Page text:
Mindful Parenting in the Development and Maintenance of Youth Psychopathology

Justin D. Smith and Thomas J. Dishion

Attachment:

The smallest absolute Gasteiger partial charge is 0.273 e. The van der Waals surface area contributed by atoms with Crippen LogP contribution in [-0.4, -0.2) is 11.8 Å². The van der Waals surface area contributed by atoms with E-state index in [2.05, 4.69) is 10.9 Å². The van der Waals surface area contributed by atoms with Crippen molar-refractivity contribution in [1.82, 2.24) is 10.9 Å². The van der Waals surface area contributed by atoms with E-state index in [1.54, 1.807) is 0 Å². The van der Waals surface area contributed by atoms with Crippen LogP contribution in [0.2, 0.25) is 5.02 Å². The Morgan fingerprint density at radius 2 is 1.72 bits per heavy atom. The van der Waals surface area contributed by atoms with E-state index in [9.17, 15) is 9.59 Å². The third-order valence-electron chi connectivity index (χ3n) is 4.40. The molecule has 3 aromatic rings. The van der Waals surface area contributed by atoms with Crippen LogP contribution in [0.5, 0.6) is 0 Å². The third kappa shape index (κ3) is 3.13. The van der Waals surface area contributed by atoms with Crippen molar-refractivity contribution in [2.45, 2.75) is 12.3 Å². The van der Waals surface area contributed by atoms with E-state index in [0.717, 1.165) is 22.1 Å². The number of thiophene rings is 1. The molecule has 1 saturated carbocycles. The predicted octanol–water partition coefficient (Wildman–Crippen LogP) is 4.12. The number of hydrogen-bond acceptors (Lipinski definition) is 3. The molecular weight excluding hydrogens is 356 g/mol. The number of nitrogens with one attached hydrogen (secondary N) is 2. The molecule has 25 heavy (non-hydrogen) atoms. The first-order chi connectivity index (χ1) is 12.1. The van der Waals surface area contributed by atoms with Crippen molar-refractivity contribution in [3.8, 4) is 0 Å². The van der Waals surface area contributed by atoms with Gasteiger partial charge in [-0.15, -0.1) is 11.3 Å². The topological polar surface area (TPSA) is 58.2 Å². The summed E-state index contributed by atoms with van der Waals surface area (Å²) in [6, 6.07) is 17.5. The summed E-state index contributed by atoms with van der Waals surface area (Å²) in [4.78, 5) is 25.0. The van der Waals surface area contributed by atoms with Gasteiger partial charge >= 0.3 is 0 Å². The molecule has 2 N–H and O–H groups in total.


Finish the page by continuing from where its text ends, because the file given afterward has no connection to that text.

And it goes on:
Transdiagnostic models of family process focus on the shared dynamics, functions, and structure of interaction patterns related to various forms of youth psychopathology. The promise of a transdiagnostic approach lies in the development of prevention and intervention strategies that address multiple adjustment difficulties in children and adolescents (Chu, 2012; Dishion & Stormshak, 2007). In this chapter we propose mindful parenting as a superordinate construct that describes parents’ efforts to self-regulate their own emotions, needs, and automatic reaction patterns in the interest of promoting the short- and long-term well-being of their children. While developing interventions for families, our research team at the Child and Family Center has organized family management into three broad domains: positive behavior support, healthy limit setting and parental monitoring, and family relationship building (Dishion, Stormshak, & Kavanagh, 2012). In this chapter we have organized our discussion of mindful parenting into a brief review of these domains as they apply to the concept of mindful parenting in transdiagnostic models of youth psychopathology. The chapter culminates with a critical analysis of the current state of research in this area and with proposed future directions for empirical inquiry.

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